The GENCODE project output represents an initial categorization of lncRNAs based on their position in DNA in relation to protein-coding genes. It includes antisense RNAs (asRNA), long intergenic RNAs (lincRNAs) localized between two genes, sense overlapping transcripts, sense intronic transcripts derived from a second transcript intron, and processed transcripts without an open reading frame (ORF) [10]. Long ncRNAs can be further divided based on their mode of action into cis- and trans-acting or according to the diverse spectrum of regulatory mechanisms [11]. Finally, lncRNAs associated with telomeres and pseudogenes, which are commonly called nonfunctional copies of genes with disrupted transcription or translation, were previously described [12].

3. Comparison to Protein-Coding Genes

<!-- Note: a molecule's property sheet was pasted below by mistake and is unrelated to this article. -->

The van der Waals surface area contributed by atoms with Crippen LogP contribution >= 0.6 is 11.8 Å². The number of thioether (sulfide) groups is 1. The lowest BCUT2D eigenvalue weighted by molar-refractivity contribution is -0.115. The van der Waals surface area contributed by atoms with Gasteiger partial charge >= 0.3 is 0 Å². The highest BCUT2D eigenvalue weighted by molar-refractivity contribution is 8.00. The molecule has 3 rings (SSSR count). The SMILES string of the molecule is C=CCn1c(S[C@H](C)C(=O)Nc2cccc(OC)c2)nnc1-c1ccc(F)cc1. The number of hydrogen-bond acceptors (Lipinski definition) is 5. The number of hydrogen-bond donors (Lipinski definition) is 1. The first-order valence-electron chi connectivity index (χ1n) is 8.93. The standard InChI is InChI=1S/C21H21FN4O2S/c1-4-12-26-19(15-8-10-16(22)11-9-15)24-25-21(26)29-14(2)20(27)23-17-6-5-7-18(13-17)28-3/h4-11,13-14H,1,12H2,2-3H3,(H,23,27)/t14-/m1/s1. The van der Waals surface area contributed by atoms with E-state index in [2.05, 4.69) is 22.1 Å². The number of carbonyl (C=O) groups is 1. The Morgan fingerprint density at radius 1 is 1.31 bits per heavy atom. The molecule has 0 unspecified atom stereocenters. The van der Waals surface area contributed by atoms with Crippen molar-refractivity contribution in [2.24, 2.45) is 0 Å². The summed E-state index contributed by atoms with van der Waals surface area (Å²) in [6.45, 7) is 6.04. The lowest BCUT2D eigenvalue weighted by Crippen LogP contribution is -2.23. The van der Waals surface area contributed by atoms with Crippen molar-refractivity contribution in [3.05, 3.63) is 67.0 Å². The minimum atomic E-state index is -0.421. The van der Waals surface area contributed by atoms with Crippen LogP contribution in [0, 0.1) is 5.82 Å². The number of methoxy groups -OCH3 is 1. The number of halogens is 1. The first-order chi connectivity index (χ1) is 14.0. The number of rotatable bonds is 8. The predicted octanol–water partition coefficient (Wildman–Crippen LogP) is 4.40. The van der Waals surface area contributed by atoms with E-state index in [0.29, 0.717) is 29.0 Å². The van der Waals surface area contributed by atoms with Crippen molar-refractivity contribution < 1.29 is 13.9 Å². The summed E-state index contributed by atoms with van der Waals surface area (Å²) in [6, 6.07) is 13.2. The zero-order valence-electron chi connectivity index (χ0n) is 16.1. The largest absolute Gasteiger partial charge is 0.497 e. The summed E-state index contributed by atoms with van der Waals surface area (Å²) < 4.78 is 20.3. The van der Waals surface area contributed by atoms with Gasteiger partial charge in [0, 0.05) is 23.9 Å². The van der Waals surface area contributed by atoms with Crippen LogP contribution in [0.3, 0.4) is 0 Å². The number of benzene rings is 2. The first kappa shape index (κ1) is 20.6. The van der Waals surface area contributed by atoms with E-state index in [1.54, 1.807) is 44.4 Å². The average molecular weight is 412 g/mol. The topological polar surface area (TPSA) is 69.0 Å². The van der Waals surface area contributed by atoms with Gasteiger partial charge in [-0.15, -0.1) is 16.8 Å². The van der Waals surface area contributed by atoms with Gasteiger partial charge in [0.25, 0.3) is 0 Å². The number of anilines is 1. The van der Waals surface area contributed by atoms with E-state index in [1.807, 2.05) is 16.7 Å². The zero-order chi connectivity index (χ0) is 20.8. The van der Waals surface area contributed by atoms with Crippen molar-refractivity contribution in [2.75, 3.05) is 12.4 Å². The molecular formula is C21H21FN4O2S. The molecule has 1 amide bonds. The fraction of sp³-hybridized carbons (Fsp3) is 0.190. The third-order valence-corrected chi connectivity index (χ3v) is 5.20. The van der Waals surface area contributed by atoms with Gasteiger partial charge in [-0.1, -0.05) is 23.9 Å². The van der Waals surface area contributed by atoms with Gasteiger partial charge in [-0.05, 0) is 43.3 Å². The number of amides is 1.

The gene structure of long non-coding transcripts is very similar to transcripts of protein-coding genes [10]. Their size ranges from 200 nt to over 100 kb [13]. In most cases, the overall length of lncRNA genes is shorter than the length of protein-coding genes. However, the length of exon and intron regions is longer in lncRNAs, as there is a tendency to have two exons only [10,14]. In addition, lncRNAs have a lower level of sequence conservation than protein-coding messenger RNAs (mRNAs) [15], and their expression levels are roughly 10 times lower than those of mRNAs [9]. Genes for lncRNAs are transcribed by RNA polymerase II/III (Pol II/III), and they undergo post-transcription modifications, just like protein-coding genes [16]. The transcription activity of lncRNAs was proven by triple lysine methylation at position 4 and 36 on histone H3, as it is known that the K4–K36 domain indicates the transcription activity of protein-coding genes [17]. Unlike mRNAs, which are transported from the nucleus to the cytoplasm for initiation of translation, lncRNAs are preferentially localized in the nucleus and usually exhibit high cell- and tissue-specific expression patterns. Moreover, their regulation function is related to localization as they can directly influence gene expression [18].